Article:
11 Feb 2018

It’s a Responsibility Thing

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As a manager, one fact I’ve learned over and over is to support my team in ways that build up their responsibility, let them handle their own problems and determine their own solutions. My primary role as a manager was to guide the team to ensure they understood the overall goals and objectives, and to give them enough latitude and resources to get results. Sometimes this was very painful to my team, as I forced them to think, and I expected them to contribute more than their technical skills.

One of the most profound events in my career was occurred during a brief time when our company was without a CIO. Instead, we reported directly to the CEO, which at first was highly uncomfortable. The man, John Shields, was a legend among legends, highly respected and a little bit frightening given his to-the-point demeanor and no-nonsense way of getting things done.

I had been working on a proposal for some new hardware for our SAP accounting package and it was time to present it to the new boss. I had done my homework, but I had no idea what to expect. I knew what our old boss would have done; he would have taken it over himself, done the work to get it approved, and taken much (but not all) of the credit for the idea as well.

That wasn’t John’s style. When I presented the project to him he quickly looked through my proposal. He didn’t make comments about format or ask questions about the small things. Instead, he asked a few pointed questions, asked the price tag, leaned back in his chair, looked me in the eye, and asked me if this was what we needed to do. I started to go into how to finance the project, and John said, “My job is finance, your job is technical. Is this what we need to do?” I said yes, and the project was approved that quickly.

A short time later I felt I needed to hire another team member, I presented my arguments to John, and he asked me, as he always did, if this was what we needed to do. I said “I think so.” John smiled and told me “come back to me when you know.” Now that made me think…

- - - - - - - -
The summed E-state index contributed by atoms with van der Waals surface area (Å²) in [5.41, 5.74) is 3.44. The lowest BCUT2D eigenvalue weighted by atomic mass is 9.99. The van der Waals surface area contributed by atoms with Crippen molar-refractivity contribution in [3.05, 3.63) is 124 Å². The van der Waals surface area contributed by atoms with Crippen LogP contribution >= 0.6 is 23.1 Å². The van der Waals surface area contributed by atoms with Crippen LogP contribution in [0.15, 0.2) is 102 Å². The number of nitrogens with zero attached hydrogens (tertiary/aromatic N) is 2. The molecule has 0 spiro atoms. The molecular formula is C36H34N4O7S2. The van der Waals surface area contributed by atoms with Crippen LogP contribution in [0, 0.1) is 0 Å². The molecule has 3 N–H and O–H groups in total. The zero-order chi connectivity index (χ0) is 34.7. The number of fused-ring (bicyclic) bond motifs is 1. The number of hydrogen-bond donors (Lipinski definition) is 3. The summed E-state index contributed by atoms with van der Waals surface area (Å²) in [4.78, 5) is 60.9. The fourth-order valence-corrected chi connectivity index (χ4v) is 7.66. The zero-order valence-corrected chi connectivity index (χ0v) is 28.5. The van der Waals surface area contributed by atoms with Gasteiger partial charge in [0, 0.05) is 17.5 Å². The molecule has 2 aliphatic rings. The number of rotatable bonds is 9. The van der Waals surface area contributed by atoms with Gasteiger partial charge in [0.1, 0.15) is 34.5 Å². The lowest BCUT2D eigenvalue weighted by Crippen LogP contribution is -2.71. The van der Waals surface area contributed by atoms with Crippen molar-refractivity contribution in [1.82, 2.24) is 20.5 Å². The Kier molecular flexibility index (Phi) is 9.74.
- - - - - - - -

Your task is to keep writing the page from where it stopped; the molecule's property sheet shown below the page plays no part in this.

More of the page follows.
The most productive, fulfilling time of my career was the brief year that I worked for that man. He was concerned with making me comfortable being part of his team, and allowing me to do my job in a responsible manner. He didn’t care in the least about taking any credit for the ideas or the projects, nor did he have any preconceived ideas on what was best on a technical level. He simply wanted solutions that fulfilled the goals of the company.

Other bosses didn’t work like John. You see, John explained the goals, then allowed his team to decide how to meet those goals and solve the problems. He seemed to take delight in getting others to take responsibility, step up to the plate, and come up with their own solutions. In other words, John treated his team as responsible adults, and he expected them to act like it.

Most other managers pull responsibility towards themselves, all the while claiming they want their team to be responsible. They seem to want to not just make the decisions, but to control the process of making decisions, and to manage (if not micromanage) the entire process. The problem is the team stops being responsible, in greater or lessor degree, which reduces their abilities and their power to get things done.

Personally, I believe it is far better to manage a team who can not just resolve problems on their own, but who can think for themselves and take responsibility not just for their own area, but for the whole team, department or company.

John Shields passed away on October 31st, 2014. Rest in Peace.


Richard Lowe Jr

Richard Lowe Jr

Owner & Senior Writer, Copywriter, Ghostwriter, WordPress Implementation at The Writing King
Richard is the Owner and Senior Writer for The Writing King, a bestselling author, and ghostwriter. He's written and published 63 books, ghostwritten 20+ books, as well as hundreds of blog articles.
Richard Lowe Jr


Author of Focus on LinkedIn, Safe Computing, Surviving Disasters, Help! My Boss is Whacko!, Insider Secrets from a Professional Ghostwriter and many others
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Richard Lowe Jr
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